By Jeffrey Michael Special to The Bee
Published: Sunday, October 6, 2013
The $25 billion Bay Delta Conservation Plan is on the brink of failure. Its proponents have been unable to show that the plan meets environmental requirements, and they have failed to develop a viable financial plan for its massive water-conveyance tunnels.
The BDCP can be saved, but only if the state drops its tunnel vision and seriously considers no-tunnel options. The plan contains 21 parts, including the water-conveyance tunnels, 19 habitat and conservation elements, and long-term operating guidelines for water exports.
Even without the tunnels, it would be a plan of historic significance. More important, the cost would decrease by $20 billion, while the vast majority of its benefits would be preserved. Most of the benefits in the current plan are not due to the physical characteristics of the tunnels, but result from the long-term regulatory stability the plan would create.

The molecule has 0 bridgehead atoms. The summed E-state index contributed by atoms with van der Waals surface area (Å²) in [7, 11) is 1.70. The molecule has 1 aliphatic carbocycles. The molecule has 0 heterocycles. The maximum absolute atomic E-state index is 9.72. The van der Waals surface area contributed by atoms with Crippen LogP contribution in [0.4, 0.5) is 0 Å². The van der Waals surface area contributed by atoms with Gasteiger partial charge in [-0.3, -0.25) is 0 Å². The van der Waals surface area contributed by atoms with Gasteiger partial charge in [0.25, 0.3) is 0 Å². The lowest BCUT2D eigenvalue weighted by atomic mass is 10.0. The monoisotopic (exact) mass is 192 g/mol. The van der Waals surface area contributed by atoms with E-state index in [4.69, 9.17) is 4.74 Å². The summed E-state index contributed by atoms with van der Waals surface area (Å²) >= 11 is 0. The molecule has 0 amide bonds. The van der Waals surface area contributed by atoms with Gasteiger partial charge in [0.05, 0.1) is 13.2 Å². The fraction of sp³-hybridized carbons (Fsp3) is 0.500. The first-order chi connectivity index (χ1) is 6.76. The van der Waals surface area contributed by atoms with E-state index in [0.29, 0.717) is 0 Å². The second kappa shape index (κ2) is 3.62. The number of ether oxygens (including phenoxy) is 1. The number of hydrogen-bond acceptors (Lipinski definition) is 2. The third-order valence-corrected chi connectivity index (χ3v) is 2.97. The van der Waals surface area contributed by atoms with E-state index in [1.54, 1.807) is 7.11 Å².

To read the full article, click here: http://www.sacbee.com/2013/10/06/5795961/viewpoints-the-economic-case-for.html
A few follow-up notes from Dr. Michael on the no-tunnel BDCP posted on his Valley Economy Blog: